Management gamble

CA’s journey along its road to corporate recovery took it to Las Vegas once again for its regular CA World conference. ACN heads to the show, to see if the vendor’s strategy is paying off.

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By  Eliot Beer Published  June 1, 2007

Fortunately for its customers, this undercurrent seems to have manifested itself in a degree of obsession with establishing its propriety - and perfecting its offerings. The company is also spinning its corporate misfortune to demonstrate that it now has an unprecedented insight into the requirements of compliance and regulatory issues.

Eighteen months is not a long time for a company to reinvent itself, and CA is still very much in the middle of its journey. But the company appears to be taking the process seriously - and not taking anything for granted.

As with other technology vendors, CA sees enormous potential in emerging markets such as the Middle East, and the company is placing a renewed emphasis on these territories. Sabby Gill, CA's new vice president and general manager of EMEA Eastern - which comprises the Middle East, Africa and Russia - says he and his team are currently planning which offerings to focus on.

"We've started our integrated planning in Saudi Arabia, and the next region is the Gulf," says Gill. "We're quite fortunate - the market is one of our most mature. So where in some areas you'd find we'd only concentrate on four or five solution areas, in the Gulf we'll concentrate on the full seven that we can offer."

Gill also sees huge growth potential in the region, and says even just by holding market share, expansion will be rapid.

"This region has a CAGR of 13.4% - it's only going to be another six or seven years before the market doubles in size from US$737 million today - so if we do nothing but still continue to fulfil exactly the same level of 10% to 15%, you're talking about doubling the size of the business in just a few years," explains Gill. "These are statistics, we'll never know where we will actually end up in reality - but considering our position, we're hopeful."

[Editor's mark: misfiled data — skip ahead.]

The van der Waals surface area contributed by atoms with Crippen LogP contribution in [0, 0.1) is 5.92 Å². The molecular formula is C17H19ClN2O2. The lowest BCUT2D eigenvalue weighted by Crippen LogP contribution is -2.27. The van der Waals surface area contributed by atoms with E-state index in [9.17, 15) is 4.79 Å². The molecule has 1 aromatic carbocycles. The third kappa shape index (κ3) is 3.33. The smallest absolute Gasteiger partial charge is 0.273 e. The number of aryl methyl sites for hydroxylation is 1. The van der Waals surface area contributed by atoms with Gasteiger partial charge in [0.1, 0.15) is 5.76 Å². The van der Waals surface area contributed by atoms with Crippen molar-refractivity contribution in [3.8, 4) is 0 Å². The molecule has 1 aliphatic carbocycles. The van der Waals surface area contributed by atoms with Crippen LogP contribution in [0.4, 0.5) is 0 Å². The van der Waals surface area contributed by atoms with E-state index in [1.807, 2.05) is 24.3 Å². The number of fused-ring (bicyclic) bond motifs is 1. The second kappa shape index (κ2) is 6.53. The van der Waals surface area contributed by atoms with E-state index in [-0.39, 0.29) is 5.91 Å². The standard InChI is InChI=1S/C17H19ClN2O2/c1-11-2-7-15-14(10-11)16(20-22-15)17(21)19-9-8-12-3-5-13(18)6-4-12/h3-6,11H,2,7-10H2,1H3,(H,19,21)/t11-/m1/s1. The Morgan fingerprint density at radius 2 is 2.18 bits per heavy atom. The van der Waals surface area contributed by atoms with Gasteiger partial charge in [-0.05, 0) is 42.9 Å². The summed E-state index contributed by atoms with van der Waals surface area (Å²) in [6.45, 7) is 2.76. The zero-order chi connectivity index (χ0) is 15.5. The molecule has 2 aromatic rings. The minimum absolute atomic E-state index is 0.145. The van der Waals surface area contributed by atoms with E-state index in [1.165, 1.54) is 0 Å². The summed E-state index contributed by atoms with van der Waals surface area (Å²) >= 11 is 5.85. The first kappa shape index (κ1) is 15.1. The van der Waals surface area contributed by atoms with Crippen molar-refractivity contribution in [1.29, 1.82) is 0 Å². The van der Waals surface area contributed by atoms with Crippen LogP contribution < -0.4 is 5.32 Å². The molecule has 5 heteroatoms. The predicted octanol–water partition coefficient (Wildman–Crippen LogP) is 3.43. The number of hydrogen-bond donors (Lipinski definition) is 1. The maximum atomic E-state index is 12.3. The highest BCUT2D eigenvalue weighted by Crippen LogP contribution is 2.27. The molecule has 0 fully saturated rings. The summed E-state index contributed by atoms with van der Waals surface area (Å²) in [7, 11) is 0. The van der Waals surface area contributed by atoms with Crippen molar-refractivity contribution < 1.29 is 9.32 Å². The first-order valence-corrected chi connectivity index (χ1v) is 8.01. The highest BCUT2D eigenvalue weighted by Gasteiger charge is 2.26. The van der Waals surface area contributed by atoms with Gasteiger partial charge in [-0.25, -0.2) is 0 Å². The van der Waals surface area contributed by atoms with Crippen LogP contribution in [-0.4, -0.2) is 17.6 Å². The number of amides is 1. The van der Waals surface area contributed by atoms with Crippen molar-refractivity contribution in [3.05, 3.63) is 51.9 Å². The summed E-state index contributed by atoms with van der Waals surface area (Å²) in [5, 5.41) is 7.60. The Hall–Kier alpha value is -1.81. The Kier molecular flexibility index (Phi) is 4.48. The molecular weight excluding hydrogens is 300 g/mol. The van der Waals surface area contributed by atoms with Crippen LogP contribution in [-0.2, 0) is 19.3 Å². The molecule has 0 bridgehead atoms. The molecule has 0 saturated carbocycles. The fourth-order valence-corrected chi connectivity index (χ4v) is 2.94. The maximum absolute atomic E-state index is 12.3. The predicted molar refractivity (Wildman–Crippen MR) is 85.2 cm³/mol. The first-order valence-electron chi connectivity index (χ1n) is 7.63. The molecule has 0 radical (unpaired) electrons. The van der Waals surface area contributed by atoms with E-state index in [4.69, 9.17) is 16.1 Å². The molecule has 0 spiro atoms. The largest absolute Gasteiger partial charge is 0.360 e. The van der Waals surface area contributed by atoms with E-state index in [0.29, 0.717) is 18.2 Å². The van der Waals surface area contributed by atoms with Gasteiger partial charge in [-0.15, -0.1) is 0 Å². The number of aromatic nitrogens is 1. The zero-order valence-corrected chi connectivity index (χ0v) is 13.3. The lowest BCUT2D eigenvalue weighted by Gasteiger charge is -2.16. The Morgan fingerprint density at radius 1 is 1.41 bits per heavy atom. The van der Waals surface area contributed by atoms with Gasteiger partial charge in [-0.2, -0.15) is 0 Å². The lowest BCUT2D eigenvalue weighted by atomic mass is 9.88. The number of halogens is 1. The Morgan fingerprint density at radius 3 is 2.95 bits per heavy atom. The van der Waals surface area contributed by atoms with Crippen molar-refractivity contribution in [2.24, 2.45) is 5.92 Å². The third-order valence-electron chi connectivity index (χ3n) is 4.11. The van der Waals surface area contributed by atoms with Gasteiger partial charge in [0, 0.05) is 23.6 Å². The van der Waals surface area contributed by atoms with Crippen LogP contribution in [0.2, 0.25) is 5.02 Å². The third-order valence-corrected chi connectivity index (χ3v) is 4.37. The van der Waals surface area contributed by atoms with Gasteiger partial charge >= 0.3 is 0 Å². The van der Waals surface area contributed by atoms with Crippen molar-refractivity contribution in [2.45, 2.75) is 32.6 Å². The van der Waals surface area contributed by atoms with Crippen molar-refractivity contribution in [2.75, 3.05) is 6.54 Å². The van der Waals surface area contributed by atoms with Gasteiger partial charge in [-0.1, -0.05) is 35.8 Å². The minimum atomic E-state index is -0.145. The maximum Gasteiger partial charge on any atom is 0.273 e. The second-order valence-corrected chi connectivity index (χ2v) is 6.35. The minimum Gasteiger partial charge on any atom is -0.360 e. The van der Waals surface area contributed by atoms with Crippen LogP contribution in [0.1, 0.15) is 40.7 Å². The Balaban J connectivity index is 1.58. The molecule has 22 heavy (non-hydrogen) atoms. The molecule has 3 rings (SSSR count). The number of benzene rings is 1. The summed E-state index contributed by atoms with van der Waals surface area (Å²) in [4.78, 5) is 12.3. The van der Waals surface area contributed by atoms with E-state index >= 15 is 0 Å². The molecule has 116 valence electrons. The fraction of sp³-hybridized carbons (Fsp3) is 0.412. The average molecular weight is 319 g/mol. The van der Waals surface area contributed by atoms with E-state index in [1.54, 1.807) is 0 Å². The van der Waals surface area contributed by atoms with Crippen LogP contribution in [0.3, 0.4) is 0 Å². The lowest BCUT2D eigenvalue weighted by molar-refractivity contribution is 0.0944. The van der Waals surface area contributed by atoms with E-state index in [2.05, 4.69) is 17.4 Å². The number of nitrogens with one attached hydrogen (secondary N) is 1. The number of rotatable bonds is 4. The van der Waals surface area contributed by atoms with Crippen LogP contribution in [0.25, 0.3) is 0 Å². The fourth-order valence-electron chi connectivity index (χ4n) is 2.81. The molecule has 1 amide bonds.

He sees the Middle East as an increasingly sophisticated market, with one of the key trends being the move to make IT departments a separate business unit - something that meshes with CA's current rhetoric.

"We're seeing the move to IT departments as profit centres more and more in our market," says Gill. "Spinning off IT and making it an external organisation where you're only paying for the delivery of services is effectively outsourcing. And because it's more of a service delivery, this fits in very well with CA's vision of govern, secure, manage."

Gill seems confident that his team can take advantage of CA's renewed vigour, and combine it with the potential of the emerging world to deliver impressive results.

Potential CA customers should have some hard questions for the vendor, but there is no doubting its drive.

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